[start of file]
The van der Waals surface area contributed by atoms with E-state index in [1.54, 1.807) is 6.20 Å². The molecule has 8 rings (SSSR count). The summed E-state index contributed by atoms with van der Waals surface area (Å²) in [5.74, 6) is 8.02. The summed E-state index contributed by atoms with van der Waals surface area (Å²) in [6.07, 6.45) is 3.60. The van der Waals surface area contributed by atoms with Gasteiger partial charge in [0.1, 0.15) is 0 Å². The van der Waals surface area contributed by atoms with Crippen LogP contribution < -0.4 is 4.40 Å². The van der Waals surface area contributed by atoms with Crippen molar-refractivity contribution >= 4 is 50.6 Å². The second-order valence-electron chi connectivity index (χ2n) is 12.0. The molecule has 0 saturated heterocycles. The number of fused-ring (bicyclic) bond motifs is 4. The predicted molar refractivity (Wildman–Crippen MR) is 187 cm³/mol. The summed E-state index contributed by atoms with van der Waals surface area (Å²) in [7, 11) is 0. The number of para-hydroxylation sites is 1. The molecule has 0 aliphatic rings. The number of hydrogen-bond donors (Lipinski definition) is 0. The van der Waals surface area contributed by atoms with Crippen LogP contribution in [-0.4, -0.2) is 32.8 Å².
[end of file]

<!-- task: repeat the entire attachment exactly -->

The van der Waals surface area contributed by atoms with E-state index in [1.54, 1.807) is 6.20 Å². The molecule has 8 rings (SSSR count). The summed E-state index contributed by atoms with van der Waals surface area (Å²) in [5.74, 6) is 8.02. The summed E-state index contributed by atoms with van der Waals surface area (Å²) in [6.07, 6.45) is 3.60. The van der Waals surface area contributed by atoms with Gasteiger partial charge in [0.1, 0.15) is 0 Å². The van der Waals surface area contributed by atoms with Crippen LogP contribution < -0.4 is 4.40 Å². The van der Waals surface area contributed by atoms with Crippen molar-refractivity contribution >= 4 is 50.6 Å². The second-order valence-electron chi connectivity index (χ2n) is 12.0. The molecule has 0 saturated heterocycles. The number of fused-ring (bicyclic) bond motifs is 4. The predicted molar refractivity (Wildman–Crippen MR) is 187 cm³/mol. The summed E-state index contributed by atoms with van der Waals surface area (Å²) in [7, 11) is 0. The number of para-hydroxylation sites is 1. The molecule has 0 aliphatic rings. The number of hydrogen-bond donors (Lipinski definition) is 0. The van der Waals surface area contributed by atoms with Crippen LogP contribution in [-0.4, -0.2) is 32.8 Å².